Jarret Liotta’s Movies Hit Home

Jarret Liotta has a love-hate relationship with Westport.

After college, the Staples High School graduate spent years in Los Angeles. The journalist was a regular New York Times correspondent, and contributed to 100 publications.

But in 2008, he returned to give his kids some suburban experience.

Now — with nearly a decade back home, as a freelance writer and photographer — he’s gained a new appreciation for Westport’s uniqueness. He’s deepened old relationships, and made new acquaintances.

Jarret Liotta

“Sad to say, many of us are so paralyzed by the fear-based myths of being ‘practical’ that we shun the directions our hearts want to lead us,” he says.

“Instead we waste time talking ourselves into believing we’re happily situated in our work life.”

Two years ago, he decided to go all-in pursuing film and video — interests he’d had since dabbling in them decades ago at Coleytown Junior High.

He wrote “Home Movie,” a feature-length dark comedy. Filmed entirely in Westport, it’s the story of a young woman’s trip back to her hometown after her father dies.

But the title also refers to the help Liotta got from many local people and groups, including the Westport Woman’s Club, Senior Center, Police Department, Kaia Yoga, 323 restaurant, Gold’s Deli, even the Harding Funeral Home.

A Kickstarter campaign — running through Thanksgiving — will help him place “Home Movie” in film festivals.

A scene from “Home Movie” …

While working on that project, Liotta talked with Bill Harmer. The Westport Library director mentioned that his previous library in Michigan was involved with films on local subjects.

Bob Mitchell of the Westport Historical Society heard that Liotta was interested in a Westport-based documentary. He suggested veterans.

“I’ve always been a dove,” Liotta says. “I’ve had relatively set ideas about the military, and what I imagined was a typical veteran.”

But he liked the idea. After each interview, his impressions evolved.

“On a personal level, it was very enlightening,” he explains. “I found myself understanding many positive aspects about the involvement I wouldn’t otherwise have considered.”

… and one from his veterans’ documentary.

Liotta started with World War II veterans, including well-known Westporters Leonard Everett Fisher, Ted Diamond and Bob Satter. Some he knew personally. Others, he says, “I had the good fortune to meet.”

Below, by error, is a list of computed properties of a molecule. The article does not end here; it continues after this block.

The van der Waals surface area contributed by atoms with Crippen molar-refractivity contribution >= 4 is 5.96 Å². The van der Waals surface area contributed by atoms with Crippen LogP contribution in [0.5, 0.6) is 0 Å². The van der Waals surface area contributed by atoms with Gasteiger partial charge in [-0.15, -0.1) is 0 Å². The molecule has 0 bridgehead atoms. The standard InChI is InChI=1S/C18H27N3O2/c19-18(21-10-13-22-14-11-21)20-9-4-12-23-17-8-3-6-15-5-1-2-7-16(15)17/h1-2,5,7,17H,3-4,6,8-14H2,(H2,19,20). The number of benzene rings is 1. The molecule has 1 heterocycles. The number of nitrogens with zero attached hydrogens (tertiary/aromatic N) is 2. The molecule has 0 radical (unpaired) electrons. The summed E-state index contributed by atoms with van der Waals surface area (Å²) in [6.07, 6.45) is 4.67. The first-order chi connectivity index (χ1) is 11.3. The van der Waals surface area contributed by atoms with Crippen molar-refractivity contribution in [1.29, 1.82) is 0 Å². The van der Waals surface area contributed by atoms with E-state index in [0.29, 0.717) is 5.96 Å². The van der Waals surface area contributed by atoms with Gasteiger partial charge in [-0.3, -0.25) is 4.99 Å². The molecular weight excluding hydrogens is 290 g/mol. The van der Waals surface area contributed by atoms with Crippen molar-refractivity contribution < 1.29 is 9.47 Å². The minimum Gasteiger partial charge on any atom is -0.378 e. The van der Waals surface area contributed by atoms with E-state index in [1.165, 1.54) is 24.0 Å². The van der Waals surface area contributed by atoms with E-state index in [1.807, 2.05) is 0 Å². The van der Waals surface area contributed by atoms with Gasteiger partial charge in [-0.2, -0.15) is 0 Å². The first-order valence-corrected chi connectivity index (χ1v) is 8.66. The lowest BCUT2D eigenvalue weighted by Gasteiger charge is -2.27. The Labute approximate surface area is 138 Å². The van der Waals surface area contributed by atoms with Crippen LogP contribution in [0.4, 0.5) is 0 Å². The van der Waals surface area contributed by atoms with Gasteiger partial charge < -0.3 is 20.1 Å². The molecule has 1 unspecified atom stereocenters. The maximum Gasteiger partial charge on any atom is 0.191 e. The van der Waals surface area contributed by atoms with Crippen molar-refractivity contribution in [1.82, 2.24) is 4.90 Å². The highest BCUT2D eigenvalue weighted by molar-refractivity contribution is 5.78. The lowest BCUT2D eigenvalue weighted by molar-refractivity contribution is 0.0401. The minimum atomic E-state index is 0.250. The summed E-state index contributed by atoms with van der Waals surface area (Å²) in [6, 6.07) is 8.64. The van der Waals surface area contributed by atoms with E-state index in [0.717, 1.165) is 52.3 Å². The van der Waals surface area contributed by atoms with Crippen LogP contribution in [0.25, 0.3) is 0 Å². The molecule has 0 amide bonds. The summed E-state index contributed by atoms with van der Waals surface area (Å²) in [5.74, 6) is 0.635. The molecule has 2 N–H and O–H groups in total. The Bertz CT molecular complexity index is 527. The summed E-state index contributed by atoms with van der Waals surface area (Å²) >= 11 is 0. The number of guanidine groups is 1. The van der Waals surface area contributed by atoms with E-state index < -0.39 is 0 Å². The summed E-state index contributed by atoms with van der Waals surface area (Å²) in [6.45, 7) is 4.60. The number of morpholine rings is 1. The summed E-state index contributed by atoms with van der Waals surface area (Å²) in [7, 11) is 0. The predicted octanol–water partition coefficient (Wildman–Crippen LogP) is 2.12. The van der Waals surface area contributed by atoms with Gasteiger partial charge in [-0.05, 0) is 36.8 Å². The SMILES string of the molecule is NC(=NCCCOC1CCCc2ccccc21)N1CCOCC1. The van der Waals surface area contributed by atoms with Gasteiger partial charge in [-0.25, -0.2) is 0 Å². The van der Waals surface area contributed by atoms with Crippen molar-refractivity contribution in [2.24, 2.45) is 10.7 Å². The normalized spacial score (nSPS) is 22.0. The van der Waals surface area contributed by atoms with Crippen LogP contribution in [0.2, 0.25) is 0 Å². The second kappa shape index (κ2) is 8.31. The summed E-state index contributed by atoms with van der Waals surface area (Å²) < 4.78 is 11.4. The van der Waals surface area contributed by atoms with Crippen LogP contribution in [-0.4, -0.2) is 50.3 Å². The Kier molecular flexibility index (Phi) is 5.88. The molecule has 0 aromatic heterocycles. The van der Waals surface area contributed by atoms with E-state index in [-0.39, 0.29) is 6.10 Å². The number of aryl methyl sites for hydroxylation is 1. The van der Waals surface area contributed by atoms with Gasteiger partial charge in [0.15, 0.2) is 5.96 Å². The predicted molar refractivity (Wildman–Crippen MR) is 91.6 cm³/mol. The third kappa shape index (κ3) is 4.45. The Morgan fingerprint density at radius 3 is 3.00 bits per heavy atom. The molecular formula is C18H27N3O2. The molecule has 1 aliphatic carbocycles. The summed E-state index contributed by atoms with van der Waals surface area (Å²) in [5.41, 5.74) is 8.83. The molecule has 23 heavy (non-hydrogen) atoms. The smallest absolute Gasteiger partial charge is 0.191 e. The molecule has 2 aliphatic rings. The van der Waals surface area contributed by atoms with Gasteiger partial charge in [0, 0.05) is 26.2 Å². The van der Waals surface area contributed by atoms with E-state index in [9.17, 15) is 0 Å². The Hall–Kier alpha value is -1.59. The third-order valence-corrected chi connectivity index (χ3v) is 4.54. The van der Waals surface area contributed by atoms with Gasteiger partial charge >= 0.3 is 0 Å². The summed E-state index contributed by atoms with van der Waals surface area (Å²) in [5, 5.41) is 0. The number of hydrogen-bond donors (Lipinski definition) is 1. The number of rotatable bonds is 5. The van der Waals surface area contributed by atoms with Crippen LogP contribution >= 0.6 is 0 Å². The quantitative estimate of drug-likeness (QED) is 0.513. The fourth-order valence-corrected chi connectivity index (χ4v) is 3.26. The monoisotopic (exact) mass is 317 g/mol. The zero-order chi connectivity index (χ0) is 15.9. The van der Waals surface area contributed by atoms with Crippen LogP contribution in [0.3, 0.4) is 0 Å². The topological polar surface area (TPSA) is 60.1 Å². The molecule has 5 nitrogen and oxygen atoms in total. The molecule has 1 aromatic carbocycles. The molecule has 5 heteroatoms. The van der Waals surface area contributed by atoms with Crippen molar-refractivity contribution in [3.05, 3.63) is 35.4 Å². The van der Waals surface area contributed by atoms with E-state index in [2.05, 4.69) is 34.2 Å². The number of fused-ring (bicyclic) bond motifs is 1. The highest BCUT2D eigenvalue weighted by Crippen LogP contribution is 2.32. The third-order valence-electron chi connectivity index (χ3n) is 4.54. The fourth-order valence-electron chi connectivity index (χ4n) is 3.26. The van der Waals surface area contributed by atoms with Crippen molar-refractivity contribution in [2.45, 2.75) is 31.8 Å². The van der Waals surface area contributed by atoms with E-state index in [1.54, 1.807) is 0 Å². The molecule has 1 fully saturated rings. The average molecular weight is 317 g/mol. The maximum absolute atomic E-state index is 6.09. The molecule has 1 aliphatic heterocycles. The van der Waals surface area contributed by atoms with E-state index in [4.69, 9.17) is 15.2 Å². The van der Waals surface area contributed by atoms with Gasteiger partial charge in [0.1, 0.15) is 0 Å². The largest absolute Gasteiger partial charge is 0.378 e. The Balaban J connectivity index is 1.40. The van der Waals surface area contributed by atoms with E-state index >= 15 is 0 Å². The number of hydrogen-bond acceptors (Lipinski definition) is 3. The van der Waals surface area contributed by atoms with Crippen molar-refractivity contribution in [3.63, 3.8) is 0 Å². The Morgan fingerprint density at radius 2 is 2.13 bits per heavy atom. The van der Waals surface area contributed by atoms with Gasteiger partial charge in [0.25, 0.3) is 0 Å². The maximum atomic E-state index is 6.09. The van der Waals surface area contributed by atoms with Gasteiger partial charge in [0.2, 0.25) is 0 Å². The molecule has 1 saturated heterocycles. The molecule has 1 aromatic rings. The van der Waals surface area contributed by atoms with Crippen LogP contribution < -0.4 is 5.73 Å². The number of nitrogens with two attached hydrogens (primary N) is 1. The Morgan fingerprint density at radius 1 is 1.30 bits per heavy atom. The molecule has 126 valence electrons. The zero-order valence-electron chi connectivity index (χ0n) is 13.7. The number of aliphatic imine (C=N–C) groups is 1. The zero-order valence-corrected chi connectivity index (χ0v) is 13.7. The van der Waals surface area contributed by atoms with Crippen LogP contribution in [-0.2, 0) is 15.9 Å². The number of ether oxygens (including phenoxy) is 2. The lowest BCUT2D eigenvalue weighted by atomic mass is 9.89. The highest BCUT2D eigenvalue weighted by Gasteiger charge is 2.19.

While he still considers any kind of military machine “repugnant” — though “perhaps necessary” — he now has a different perspective on those who choose to serve.

“The people I interviewed seem to recognize the tremendous value in living a service attitude — giving back or taking responsibility to help their larger community,” Liotta says.

“That’s a brilliant and honorable concept. To me, that’s really the core reason to honor veterans.”

Right now, Liotta is editing the film. It’s called “Community & Country: A Spirit of Service.” It will be shown at Town Hall on Monday, November 13 (7 p.m.)

He hopes the library and Historical Society will make copies available after it’s screened.

That will be their — and his — way of giving back, just as our veterans have done.

12 responses to “Jarret Liotta’s Movies Hit Home

  1. The Westport Center for Senior Activities would love to view this wonderful film, too. Congrats Jarret.

  2. While my dad was in the hospital Mr. Liotta made a copy of his documentary available for my dad to watch. Thank you.

    • Thanks Blair … I thought your dad was simply a terrific, sweet guy & such a wonderful and encouraging supporter of this project … The Library & Society suggested dedicating it to him, which we have, and you couldn’t have a more meaningful connection for this film … I will miss him but am truly enriched personally & grateful for having spent time with him!!

  3. Gerald F. Romano, Jr.

    Jarret, follow your dream!
    Best,
    Gerald F Romano, Jr.